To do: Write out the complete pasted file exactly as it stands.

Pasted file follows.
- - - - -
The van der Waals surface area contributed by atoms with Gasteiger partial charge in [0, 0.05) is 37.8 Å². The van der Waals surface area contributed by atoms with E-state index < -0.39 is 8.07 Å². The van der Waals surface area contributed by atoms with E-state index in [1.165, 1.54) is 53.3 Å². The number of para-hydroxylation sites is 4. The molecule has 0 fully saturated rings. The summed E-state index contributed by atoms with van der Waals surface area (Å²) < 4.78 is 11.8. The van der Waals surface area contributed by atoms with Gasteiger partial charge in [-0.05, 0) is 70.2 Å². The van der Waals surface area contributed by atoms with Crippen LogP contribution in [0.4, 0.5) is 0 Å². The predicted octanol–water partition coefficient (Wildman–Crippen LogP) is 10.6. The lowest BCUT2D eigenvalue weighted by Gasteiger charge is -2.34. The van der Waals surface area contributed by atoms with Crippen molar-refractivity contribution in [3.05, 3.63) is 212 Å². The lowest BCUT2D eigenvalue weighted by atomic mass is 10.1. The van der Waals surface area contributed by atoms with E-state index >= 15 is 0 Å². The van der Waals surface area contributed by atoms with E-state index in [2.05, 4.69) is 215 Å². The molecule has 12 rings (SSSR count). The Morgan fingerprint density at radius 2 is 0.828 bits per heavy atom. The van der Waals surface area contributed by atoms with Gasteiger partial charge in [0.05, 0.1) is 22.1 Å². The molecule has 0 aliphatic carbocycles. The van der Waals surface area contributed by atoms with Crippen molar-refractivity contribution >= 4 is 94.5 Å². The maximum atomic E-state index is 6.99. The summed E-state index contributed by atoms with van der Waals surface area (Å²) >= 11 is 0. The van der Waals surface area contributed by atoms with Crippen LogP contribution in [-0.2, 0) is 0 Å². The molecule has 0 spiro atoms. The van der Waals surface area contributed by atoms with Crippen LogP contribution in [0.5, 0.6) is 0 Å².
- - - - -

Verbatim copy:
The van der Waals surface area contributed by atoms with Gasteiger partial charge in [0, 0.05) is 37.8 Å². The van der Waals surface area contributed by atoms with E-state index < -0.39 is 8.07 Å². The van der Waals surface area contributed by atoms with E-state index in [1.165, 1.54) is 53.3 Å². The number of para-hydroxylation sites is 4. The molecule has 0 fully saturated rings. The summed E-state index contributed by atoms with van der Waals surface area (Å²) < 4.78 is 11.8. The van der Waals surface area contributed by atoms with Gasteiger partial charge in [-0.05, 0) is 70.2 Å². The van der Waals surface area contributed by atoms with Crippen LogP contribution in [0.4, 0.5) is 0 Å². The predicted octanol–water partition coefficient (Wildman–Crippen LogP) is 10.6. The lowest BCUT2D eigenvalue weighted by Gasteiger charge is -2.34. The van der Waals surface area contributed by atoms with Crippen molar-refractivity contribution in [3.05, 3.63) is 212 Å². The lowest BCUT2D eigenvalue weighted by atomic mass is 10.1. The van der Waals surface area contributed by atoms with E-state index >= 15 is 0 Å². The van der Waals surface area contributed by atoms with E-state index in [2.05, 4.69) is 215 Å². The molecule has 12 rings (SSSR count). The Morgan fingerprint density at radius 2 is 0.828 bits per heavy atom. The van der Waals surface area contributed by atoms with Gasteiger partial charge in [0.05, 0.1) is 22.1 Å². The molecule has 0 aliphatic carbocycles. The van der Waals surface area contributed by atoms with Crippen molar-refractivity contribution >= 4 is 94.5 Å². The maximum atomic E-state index is 6.99. The summed E-state index contributed by atoms with van der Waals surface area (Å²) >= 11 is 0. The van der Waals surface area contributed by atoms with Crippen LogP contribution in [-0.2, 0) is 0 Å². The molecule has 0 spiro atoms. The van der Waals surface area contributed by atoms with Crippen LogP contribution in [0.5, 0.6) is 0 Å².